Cedar Point Feared The Worst Before Start of ACE Con
While it was once believed that California might someday break off into the Pacific Ocean, ARN&R has learned that that theory was feared to be an imminent reality for the peninsula that holds Cedar Point Amusement Park/Resort. Park officials called in civil engineers fearing that the worst might have come true.
The added weight on the peninsula during the recent ACE conference was a concern for park officials for some time. The resort and amusement park feared finding itself on an island in Lake Erie instead of being accessible by a narrow swath of land. During winter meetings, park officials had engineers look into the possibility. However, officials discovered serious concerns even before the first ACEr arrived.
Days before the convention, hundreds of 18-wheel refrigerated trailer trucks, used as temporary warehouses to house the additional food required to feed the attendees, made their way onto the peninsula to park for the event. The trucks alone added thousands of pounds of food to the peninsula.
"Your typical ACE member pounds down half-a-dozen chili dogs, four pounds of fries, two funnel cakes and a gallon of soda in an average meal," according to Carole Sanderson, president of ACE. "For the parks and their suppliers it's a difficult scenario, not to mention the possible geographical catastrophes."
Cedar Point estimates that food sales increased ten-fold during the conference, a logistics nightmare for the park.
"No park has the warehouse capacity to store that much food," said Jaris Colman, director of food services for Cedar Point. "Its been a huge problem for our suppliers too, who operated around the clock for weeks to get the required food to the park on-time."
"The weight of a quarter million dogs, half million pounds of fries and fifty tractor trailers full of chili takes its toll on the causeway and peninsula," said Colman. "At first we were simply concerned about the additional weight of the attendees, but the food alone came close to making our worst nightmare a reality."
While the park denies it, ARN&R has learned that land movement began to occur at least a week prior to the event. Off the record, one Cedar Point official admitted that the park flew in a crew from Southern California's famed CalTech to measure for seismic activity.
Sudden cracks in the causeway, a sink hole in the parking lot and flooding of The Breakers basement were just early indications of the possible troubles to come. Officials denied an inside report that the already-sinking Magnum XL-200 lost an additional 10 feet in the last week prior to the convention.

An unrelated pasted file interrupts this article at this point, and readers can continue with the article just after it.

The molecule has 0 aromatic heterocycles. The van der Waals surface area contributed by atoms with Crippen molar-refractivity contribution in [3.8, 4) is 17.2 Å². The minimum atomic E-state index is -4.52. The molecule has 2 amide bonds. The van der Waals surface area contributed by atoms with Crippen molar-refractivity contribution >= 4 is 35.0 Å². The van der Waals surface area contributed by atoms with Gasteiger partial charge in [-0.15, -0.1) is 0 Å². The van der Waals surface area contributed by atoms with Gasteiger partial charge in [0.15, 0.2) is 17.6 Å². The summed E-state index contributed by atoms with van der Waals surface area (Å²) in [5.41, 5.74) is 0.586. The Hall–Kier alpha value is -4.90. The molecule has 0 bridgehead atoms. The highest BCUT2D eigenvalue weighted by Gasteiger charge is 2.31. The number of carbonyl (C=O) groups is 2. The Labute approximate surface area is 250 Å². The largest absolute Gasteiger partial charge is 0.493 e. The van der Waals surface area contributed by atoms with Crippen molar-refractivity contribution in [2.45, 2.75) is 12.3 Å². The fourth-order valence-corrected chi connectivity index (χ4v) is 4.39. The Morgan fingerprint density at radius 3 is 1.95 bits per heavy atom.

"By the time the ACE members arrived, we were afraid that Magnum might be an underground attraction," said a night shift security supervisor at the park. "We were all warned and an evacuation plan was in order should the causeway sink during the con."
Park officials banned any additional food trucks from crossing the causeway and requested a police presence to control any problems had they run out of chili dogs. ARN&R has been unable to confirm that Sandusky police used firehoses and rubber bullets on hordes of ACErs demanding additional cobbler.
"I can understand how things might get out of hand when the park ran out of dessert," said Sandusky police chief Daryl Gates. "I had to deal with the problems two years ago when the police officers rioted after the local Dunkin Donuts ran out of doughnuts. Lack of food makes people do things they wouldn't normally do."
Despite the park's fears, a complete collapse of the park into the lake was narrowly averted through the creative and extensive use of underwater scaffolding and bracing, with enormous steel girders being drilled directly into bedrock below the water. The efforts were barely noticed by the attendees, except for one enthusiast who promptly wrote Thrillride! with "confirmation" of a B&M underwater launched coaster for 2006.